On getting into Pokémon Go in 2022

August 24, 2022
On March 5, 2022, after a six-year hiatus, I logged back into Pokémon Go. The initial buzz about the game was thrilling, but as someone who mostly left video games behind in his 20s, I hadn’t persevered.

I remember downloading the game when it first came out and had intended to stick with it. It’s the exact kind of gaming format for someone like myself because it involves movement and real-world engagement. I’m fascinated by augmented reality.

At the time, our church thought about the game as a way to interact in creative ways with our community. We put out a water station near our church Pokestop in 2016, talked about the phenomenon on the local NPR affiliate, and then promptly moved on to other entertainments.

In between, I periodically thought about downloading the app and getting back into the game, but never did. I watched a few Pokémon movies with the kids, sat nearby as they played a couple of the games on the Nintendo Switch, and even collected a few cards.

So, why did I jump back in? Well, this past March was the two-year anniversary of the onset of the COVID-19 pandemic (at least for the United States) and photos had been popping up in my social media feeds of our last trip to Washington D.C. advocating for refugees just days before everything closed. Perhaps I needed some type of escapism and Pokémon Go fit the bill.

For those who are unfamiliar with the game, here are the basics. Pokémon Go is an augmented reality game, which means it overlays a game map onto the world map. As you move around physically in the real world, you also move around in the game. Your avatar moves on the map, and travels with a Pokémon (your Buddy).

The map on Pokémon Go is pretty reliable. I’ve used it for hiking and finding my way around in new cities. It also highlights rather accurately sights of interest in the geographical area you in which you find yourself. The original game designers designated certain locations as either Pokestops or Gyms.

A stop is a photo disc on a pole you can click and then spin. It shows you an image of the historical marker, art installation, church, or other location, and then distributes some bonuses to your Trainer. The Bonuses are items like Pokeballs, potions (to heal your Pokémon after battles), gifts and stickers to share with your friends in the game, eggs (which hatch as new Pokémon), and fruit (which you can use to encourage Pokémon to be more easily caught).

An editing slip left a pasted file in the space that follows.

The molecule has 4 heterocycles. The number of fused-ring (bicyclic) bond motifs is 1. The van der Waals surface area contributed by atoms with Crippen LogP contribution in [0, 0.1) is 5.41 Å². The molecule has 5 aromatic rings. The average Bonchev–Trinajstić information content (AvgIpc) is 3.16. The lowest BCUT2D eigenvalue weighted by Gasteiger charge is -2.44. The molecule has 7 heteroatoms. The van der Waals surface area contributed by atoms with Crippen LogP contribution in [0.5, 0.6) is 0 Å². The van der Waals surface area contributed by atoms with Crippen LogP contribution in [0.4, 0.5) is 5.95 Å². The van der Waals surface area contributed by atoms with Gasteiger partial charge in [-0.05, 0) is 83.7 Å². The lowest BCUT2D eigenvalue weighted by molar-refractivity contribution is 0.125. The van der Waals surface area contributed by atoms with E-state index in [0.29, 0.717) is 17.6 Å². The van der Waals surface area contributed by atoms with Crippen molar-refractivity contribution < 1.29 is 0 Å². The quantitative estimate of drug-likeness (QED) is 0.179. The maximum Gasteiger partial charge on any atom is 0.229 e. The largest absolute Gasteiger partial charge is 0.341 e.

Gyms are interactive spaces. They can be claimed by one of the three factions in Pokémon Go (instinct, valor or mystic) and if claimed by that faction, anyone in that faction can leave a Pokémon in the Gym. If someone from another faction comes along, they can use their Pokémon to knock the current Pokémon out of the Gym. Those Pokémon then return to their Trainers and the Gym is claimed by the new faction.

Players earn experience points by defeating gyms, building friendships, conducting special research projects, and of course, catching Pokémon (Gotta catch `em all!) The more you move around in the real world, the more parts of the Pokémon Go universe you encounter. Pokémon are attracted by your movement, so they come near you and are more easily catchable if you are out hiking on a path (for example), and as you travel from one Gym or Pokestop to another, you collect the materials you need to catch even more.